This blog post is courtesy of Polygon, a property damage restoration firm serving businesses worldwide.With highly trained technicians & project managers, Polygon provides a variety of disaster clean up services including mold remediation, document cleaning & corrosion control.
Quick Mold Remediation is Crucial to Avoid Health Problems
[dropcap]W[/dropcap]hen people talk about the negative health effects of mold, it’s usually in the context of mold problems in and around the home. What many neglect, however, is the possibility of mold growth in the workplace. You may not smell the same musty scents at work, but mold may be present all around you – and it’s a guaranteed problem if the building has sustained water damage or survived a fire. By learning more about the health problems mold can cause, as well as basic mold remediation steps like temporary dehumidification, you can provide your employees with a safe work environment.
Health Dangers of Mold in the Workplace
Mold is a type of fungus that can grow virtually anywhere and in any weather. In nature, it serves the ecosystem by breaking down natural materials. Farmers use mold to make cheese, and scientists use it to make medicines, like penicillin.
When mold enters a building and there’s an excess of moisture, it starts multiplying and breaking down the building materials, warranting a need for mold remediation. When mold comes in contact with a person, she or he may experience adverse symptoms or conditions.
A Guide to OSHA Safety Signs
This Guide to OSHA Safety Signs walks you through the recent updates to OSHA and ANSI sign requirements. You’ll learn the required components of OSHA safety signs, including tips for formatting and posting your signs.
Allergic reaction. Some types of mold are allergens that can cause hay fever-like symptoms, such as watery eyes or a runny nose. Mold can also cause:
- Eye irritation
- Throat irritation
- Upper respiratory problems
Mold may also trigger asthma symptoms in some individuals diagnosed with the disease if they’re allergic to the spores.
Fungal infection. Mold can pose a threat to individuals with compromised immune systems or those chronically exposed to the spores, because they can develop systemic mycosis, a fungal infection. Affected individuals generally develop infections in the:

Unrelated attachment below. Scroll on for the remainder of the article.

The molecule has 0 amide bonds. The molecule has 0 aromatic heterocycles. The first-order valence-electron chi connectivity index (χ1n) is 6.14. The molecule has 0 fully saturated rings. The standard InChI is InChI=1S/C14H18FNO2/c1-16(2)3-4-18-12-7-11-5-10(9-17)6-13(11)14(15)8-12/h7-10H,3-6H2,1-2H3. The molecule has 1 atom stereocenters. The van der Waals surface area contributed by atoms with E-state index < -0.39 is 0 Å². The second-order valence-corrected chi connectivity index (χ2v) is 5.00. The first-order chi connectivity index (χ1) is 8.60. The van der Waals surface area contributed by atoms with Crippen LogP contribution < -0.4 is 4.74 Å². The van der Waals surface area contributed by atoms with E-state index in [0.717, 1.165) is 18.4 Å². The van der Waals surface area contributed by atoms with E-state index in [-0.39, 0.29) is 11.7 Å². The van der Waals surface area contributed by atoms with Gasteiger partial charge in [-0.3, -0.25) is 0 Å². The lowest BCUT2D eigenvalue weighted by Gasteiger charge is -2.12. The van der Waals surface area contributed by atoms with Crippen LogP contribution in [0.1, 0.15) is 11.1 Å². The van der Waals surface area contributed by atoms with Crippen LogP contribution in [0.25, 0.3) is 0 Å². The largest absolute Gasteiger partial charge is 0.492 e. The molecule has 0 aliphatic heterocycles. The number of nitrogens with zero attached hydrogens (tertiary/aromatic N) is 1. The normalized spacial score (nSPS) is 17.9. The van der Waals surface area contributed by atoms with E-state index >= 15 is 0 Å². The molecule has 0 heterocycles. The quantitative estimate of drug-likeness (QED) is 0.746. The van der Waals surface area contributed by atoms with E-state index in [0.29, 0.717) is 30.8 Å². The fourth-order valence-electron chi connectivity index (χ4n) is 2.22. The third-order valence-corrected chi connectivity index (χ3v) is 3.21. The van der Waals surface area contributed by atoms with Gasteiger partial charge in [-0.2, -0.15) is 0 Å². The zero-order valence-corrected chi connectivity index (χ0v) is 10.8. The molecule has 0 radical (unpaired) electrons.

- Digestive tact
Among the more dangerous molds to those who are immunocompromised are those that cause “opportunistic infections.” Such molds include Aspergillus fumigates and Penicillium marneffei.
Mycotoxins. Some forms of mold produce mycotoxins, which may be toxic to humans if the exposure is high enough. A mycotoxin is a secondary metabolite, or chemical, that molds produce when the conditions are just right to for them to form colonies. A single species of mold can produce different types of mycotoxins, and several species of mold can produce the same type of toxin.
The presence of mycotoxins in a building increases the chances of experiencing adverse health effects from mold. The symptoms they produce depend on the type of toxin, its concentration, an individual’s length of exposure and his or her health.
How to Prevent a Mold Invasion in the Workplace
The key to keeping mold at bay throughout the year is moisture control.
- Fix all leaks quickly, plumbing or otherwise.
- Eliminate sources that cause wet spots (leaky roof) or condensation (poor window seals).
- Keep HVAC drip pans and filters clean, and regularly maintain the system.
- Keep humidity levels indoors below 70 percent.
- Vent equipment and areas that have or produce moisture, like bathrooms.
- Ensure proper drainage around the building.
If the workplace experiences a flood, mold remediation within the first 48 hours is crucial to the prevention and limiting of mold growth.
1. Place all the materials that got wet into a dry room and separate them so they dry more quickly. If necessary, use a fan or a dehumidifier for temporary dehumidification.
2. Remove as much water as you can from the flooring using a mop, wet/dry vacuum and/or large fans. If there are any rugs, remove them from the area.
3. If the walls get wet, remove anything hanging from them and move away objects pressed up against them, like file cabinets or desks.
4. Do not allow employees to reenter the building until it’s completely dry and there are no signs of mold.
Industrial Mold Remediation Services
If the water or mold damage to your business is extensive, one of the best things you can do for the health of your employees (and the building) is to call in a mold remediation service as soon as you know about the damage. The experts at such a service use the latest techniques to monitor, prevent and eliminate mold growth. The temporary dehumidification and drying techniques help clean and salvage property, eliminate odors and prevent corrosion and chemical breakdowns so you can get back to business as soon as possible.
Mold is a big problem, but it doesn’t have to be at your business. Your workers are your company’s top assets, and keeping them healthy is a worthwhile investment in the success of your enterprise.
Property Damage Restoration-Document Cleaning, Drying & Restoration-Water Damage Restoration-Fire Damage Restoration-Temporary Humidity Control-Code Blue®
- Polygon Opens New Document Center
- Indoor Air Quality the Focus of New Global Alliance
- How Floor Signs can help with your 5S Project
- Combustible Dust 101
- Long Term Effects of Silica Exposure
- NFPA 70E and Electrical Safety
- Arc Flash and Electrical Safety– creativesafetysupply.com
- Indoor Air Quality at Work Matters– creativesafetypublishing.com
- Lockout/Tagout – How to Ensure Safety and Avoid Citations– blog.creativesafetysupply.com
- Minimal Lockout/Tagout Procedures– blog.5stoday.com
- The Dangers of Combustible Dust within the Workplace– 5snews.com
- Prevent Carbon Monoxide Poisoning This Winter– realsafety.org